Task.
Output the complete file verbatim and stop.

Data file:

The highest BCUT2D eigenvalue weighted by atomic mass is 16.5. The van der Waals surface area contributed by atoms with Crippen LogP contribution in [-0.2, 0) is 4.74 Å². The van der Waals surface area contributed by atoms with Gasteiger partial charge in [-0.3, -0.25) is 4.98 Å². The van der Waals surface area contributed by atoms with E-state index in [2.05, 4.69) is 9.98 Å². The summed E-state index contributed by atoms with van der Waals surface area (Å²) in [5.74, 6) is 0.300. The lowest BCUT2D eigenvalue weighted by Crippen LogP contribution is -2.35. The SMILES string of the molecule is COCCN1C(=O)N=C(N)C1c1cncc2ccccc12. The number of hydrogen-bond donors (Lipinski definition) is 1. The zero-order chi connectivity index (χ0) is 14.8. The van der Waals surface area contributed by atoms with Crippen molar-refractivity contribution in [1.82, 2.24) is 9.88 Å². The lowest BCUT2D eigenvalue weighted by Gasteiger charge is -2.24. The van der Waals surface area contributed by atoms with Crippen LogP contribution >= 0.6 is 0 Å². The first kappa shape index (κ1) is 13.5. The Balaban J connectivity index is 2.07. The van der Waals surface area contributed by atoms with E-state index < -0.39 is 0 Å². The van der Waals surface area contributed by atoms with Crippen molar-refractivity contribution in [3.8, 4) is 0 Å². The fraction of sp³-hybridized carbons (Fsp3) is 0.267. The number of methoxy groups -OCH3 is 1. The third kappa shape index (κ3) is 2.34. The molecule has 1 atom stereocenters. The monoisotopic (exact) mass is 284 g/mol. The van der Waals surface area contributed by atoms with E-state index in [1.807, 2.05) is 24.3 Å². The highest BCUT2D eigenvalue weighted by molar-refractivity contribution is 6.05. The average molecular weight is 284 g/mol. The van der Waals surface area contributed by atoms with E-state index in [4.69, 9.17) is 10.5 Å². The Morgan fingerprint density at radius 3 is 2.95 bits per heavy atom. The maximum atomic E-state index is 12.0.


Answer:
The highest BCUT2D eigenvalue weighted by atomic mass is 16.5. The van der Waals surface area contributed by atoms with Crippen LogP contribution in [-0.2, 0) is 4.74 Å². The van der Waals surface area contributed by atoms with Gasteiger partial charge in [-0.3, -0.25) is 4.98 Å². The van der Waals surface area contributed by atoms with E-state index in [2.05, 4.69) is 9.98 Å². The summed E-state index contributed by atoms with van der Waals surface area (Å²) in [5.74, 6) is 0.300. The lowest BCUT2D eigenvalue weighted by Crippen LogP contribution is -2.35. The SMILES string of the molecule is COCCN1C(=O)N=C(N)C1c1cncc2ccccc12. The number of hydrogen-bond donors (Lipinski definition) is 1. The zero-order chi connectivity index (χ0) is 14.8. The van der Waals surface area contributed by atoms with Crippen molar-refractivity contribution in [1.82, 2.24) is 9.88 Å². The lowest BCUT2D eigenvalue weighted by Gasteiger charge is -2.24. The van der Waals surface area contributed by atoms with Crippen LogP contribution >= 0.6 is 0 Å². The first kappa shape index (κ1) is 13.5. The Balaban J connectivity index is 2.07. The van der Waals surface area contributed by atoms with E-state index < -0.39 is 0 Å². The van der Waals surface area contributed by atoms with Crippen molar-refractivity contribution in [3.8, 4) is 0 Å². The fraction of sp³-hybridized carbons (Fsp3) is 0.267. The number of methoxy groups -OCH3 is 1. The third kappa shape index (κ3) is 2.34. The molecule has 1 atom stereocenters. The monoisotopic (exact) mass is 284 g/mol. The van der Waals surface area contributed by atoms with E-state index in [1.807, 2.05) is 24.3 Å². The highest BCUT2D eigenvalue weighted by molar-refractivity contribution is 6.05. The average molecular weight is 284 g/mol. The van der Waals surface area contributed by atoms with E-state index in [4.69, 9.17) is 10.5 Å². The Morgan fingerprint density at radius 3 is 2.95 bits per heavy atom. The maximum atomic E-state index is 12.0.